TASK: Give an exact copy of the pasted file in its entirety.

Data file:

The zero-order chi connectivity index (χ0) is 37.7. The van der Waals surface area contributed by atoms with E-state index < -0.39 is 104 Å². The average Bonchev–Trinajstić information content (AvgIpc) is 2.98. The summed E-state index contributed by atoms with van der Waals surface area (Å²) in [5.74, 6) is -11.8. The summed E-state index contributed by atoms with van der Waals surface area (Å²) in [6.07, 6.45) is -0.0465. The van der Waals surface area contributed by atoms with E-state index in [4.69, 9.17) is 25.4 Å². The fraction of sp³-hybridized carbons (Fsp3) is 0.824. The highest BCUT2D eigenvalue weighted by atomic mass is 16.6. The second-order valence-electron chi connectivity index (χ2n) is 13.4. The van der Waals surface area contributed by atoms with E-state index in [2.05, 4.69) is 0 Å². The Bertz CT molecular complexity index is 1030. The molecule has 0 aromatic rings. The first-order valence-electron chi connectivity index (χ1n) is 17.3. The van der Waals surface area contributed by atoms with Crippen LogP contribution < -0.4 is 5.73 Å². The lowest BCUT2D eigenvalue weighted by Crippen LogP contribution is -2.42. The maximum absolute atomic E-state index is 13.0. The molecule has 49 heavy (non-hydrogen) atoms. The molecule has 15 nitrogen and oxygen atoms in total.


The zero-order chi connectivity index (χ0) is 37.7. The van der Waals surface area contributed by atoms with E-state index < -0.39 is 104 Å². The average Bonchev–Trinajstić information content (AvgIpc) is 2.98. The summed E-state index contributed by atoms with van der Waals surface area (Å²) in [5.74, 6) is -11.8. The summed E-state index contributed by atoms with van der Waals surface area (Å²) in [6.07, 6.45) is -0.0465. The van der Waals surface area contributed by atoms with E-state index in [4.69, 9.17) is 25.4 Å². The fraction of sp³-hybridized carbons (Fsp3) is 0.824. The highest BCUT2D eigenvalue weighted by atomic mass is 16.6. The second-order valence-electron chi connectivity index (χ2n) is 13.4. The van der Waals surface area contributed by atoms with E-state index in [2.05, 4.69) is 0 Å². The Bertz CT molecular complexity index is 1030. The molecule has 0 aromatic rings. The first-order valence-electron chi connectivity index (χ1n) is 17.3. The van der Waals surface area contributed by atoms with Crippen LogP contribution < -0.4 is 5.73 Å². The lowest BCUT2D eigenvalue weighted by Crippen LogP contribution is -2.42. The maximum absolute atomic E-state index is 13.0. The molecule has 49 heavy (non-hydrogen) atoms. The molecule has 15 nitrogen and oxygen atoms in total.